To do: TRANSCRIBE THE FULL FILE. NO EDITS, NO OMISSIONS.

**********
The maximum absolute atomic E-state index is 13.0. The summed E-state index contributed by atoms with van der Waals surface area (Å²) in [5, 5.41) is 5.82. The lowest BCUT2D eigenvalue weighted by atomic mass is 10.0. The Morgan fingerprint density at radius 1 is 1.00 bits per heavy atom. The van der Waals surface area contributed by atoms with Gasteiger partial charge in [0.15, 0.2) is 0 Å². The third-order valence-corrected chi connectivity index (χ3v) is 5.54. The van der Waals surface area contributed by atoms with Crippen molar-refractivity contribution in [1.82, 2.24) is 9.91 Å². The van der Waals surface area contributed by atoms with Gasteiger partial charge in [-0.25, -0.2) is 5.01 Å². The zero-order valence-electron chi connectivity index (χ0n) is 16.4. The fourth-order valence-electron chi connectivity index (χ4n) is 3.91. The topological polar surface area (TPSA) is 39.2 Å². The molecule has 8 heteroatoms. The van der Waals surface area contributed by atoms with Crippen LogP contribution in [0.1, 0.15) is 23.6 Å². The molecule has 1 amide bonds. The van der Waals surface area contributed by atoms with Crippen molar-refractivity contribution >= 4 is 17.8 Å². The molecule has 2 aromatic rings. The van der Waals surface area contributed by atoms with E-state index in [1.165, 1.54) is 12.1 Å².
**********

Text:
The maximum absolute atomic E-state index is 13.0. The summed E-state index contributed by atoms with van der Waals surface area (Å²) in [5, 5.41) is 5.82. The lowest BCUT2D eigenvalue weighted by atomic mass is 10.0. The Morgan fingerprint density at radius 1 is 1.00 bits per heavy atom. The van der Waals surface area contributed by atoms with Gasteiger partial charge in [0.15, 0.2) is 0 Å². The third-order valence-corrected chi connectivity index (χ3v) is 5.54. The van der Waals surface area contributed by atoms with Crippen molar-refractivity contribution in [1.82, 2.24) is 9.91 Å². The van der Waals surface area contributed by atoms with Gasteiger partial charge in [-0.25, -0.2) is 5.01 Å². The zero-order valence-electron chi connectivity index (χ0n) is 16.4. The fourth-order valence-electron chi connectivity index (χ4n) is 3.91. The topological polar surface area (TPSA) is 39.2 Å². The molecule has 8 heteroatoms. The van der Waals surface area contributed by atoms with Crippen LogP contribution in [0.1, 0.15) is 23.6 Å². The molecule has 1 amide bonds. The van der Waals surface area contributed by atoms with Crippen molar-refractivity contribution >= 4 is 17.8 Å². The molecule has 2 aromatic rings. The van der Waals surface area contributed by atoms with E-state index in [1.165, 1.54) is 12.1 Å².